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What Makes Washington Rock?
When a fire at H Street’s Argonaut ended his DJ gig, Paul Vodra decided to start a Web platform. By Kelly DiNardo
Comments () | Published February 2, 2012

Paul Vodra. Photograph by Erik Ueke.

Paul Vodra is a band geek. A Washington-band geek.

Vodra grew up in Falls Church playing drums and has always been in bands. He has DJ’d, both on the radio and in local clubs, as P.Vo, what he calls his “JLo name.” Now he has launched an Internet radio station dedicated to music from the area, called Hometown Sounds (hometownsoundsdc.com). The project grew out of a 2009 DJ gig Vodra had at DC’s Argonaut at which he played only local music.

We talked to him about what makes Washington rock.

When did Hometown Sounds launch?

December 15. Right now I have it broken down into six genres—twang; rock; punk; urban, which is hip-hop; go-go; and lounge and dance. I equate those genres to places you can go in the area to hear music. Twang is Iota. Rock would be the Black Cat. Punk would be a church-basement show. Urban would be the Park at Fourteenth. Lounge would be Eighteenth Street Lounge. Dance would be U Street Music Hall.

I’m hoping this will evolve. There’s a big experimental-music scene in DC that goes under the banner of Sonic Circuits. I don’t have a ton of it now, but I’m hoping to pull together enough of it to at least do a weekly show.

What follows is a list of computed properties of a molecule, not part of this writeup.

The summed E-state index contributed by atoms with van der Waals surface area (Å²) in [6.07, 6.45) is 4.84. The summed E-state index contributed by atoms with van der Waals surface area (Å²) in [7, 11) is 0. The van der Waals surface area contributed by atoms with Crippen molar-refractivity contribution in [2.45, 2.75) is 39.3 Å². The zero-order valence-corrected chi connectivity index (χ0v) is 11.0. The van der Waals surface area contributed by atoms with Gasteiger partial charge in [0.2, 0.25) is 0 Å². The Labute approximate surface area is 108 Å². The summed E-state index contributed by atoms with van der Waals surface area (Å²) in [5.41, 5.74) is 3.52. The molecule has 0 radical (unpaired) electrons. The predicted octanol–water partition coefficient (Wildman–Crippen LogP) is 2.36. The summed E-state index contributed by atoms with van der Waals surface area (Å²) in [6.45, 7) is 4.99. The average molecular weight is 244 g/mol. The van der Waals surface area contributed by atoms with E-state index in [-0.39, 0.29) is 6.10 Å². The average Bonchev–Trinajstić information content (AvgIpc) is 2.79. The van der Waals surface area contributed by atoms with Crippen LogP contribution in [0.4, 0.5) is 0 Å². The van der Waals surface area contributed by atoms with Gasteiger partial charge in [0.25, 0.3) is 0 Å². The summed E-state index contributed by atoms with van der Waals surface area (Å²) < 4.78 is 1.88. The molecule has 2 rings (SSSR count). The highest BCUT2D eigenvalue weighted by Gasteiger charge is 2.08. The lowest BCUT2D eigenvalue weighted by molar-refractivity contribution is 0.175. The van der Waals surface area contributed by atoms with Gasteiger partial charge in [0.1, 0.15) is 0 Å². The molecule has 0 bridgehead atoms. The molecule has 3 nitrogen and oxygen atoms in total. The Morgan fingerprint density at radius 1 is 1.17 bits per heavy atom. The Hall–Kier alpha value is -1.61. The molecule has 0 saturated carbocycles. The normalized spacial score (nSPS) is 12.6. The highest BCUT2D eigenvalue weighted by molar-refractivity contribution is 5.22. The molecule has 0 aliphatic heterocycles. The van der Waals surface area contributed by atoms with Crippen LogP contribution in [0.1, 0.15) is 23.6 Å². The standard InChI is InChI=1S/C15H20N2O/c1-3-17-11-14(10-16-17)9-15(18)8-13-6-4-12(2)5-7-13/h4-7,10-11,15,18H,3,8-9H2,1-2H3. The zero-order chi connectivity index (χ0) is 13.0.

What standout bands have you heard recently?

I’ve always enjoyed Title Tracks with John Davis. Some bands, like Title Tracks, you can really count on to be DC. A lot of other people aren’t here for the long term.

Is there a DC sound?

I don’t think there’s one thing dominating DC now. I think DC had a sound when Fugazi was around in the ’90s. They still cast a long shadow. There are so many bands where you can hear their influence—that Dischord sound.

Thievery Corporation is another band that’s influenced a lot of other local musicians, especially those on their label. They’re like one big family. They’re all guesting and doing vocals on each other’s albums.

People come here for their careers or politics, but all this local music is another way to discover how great the city they moved to is.

This article appears in the February 2012 issue of The Washingtonian.

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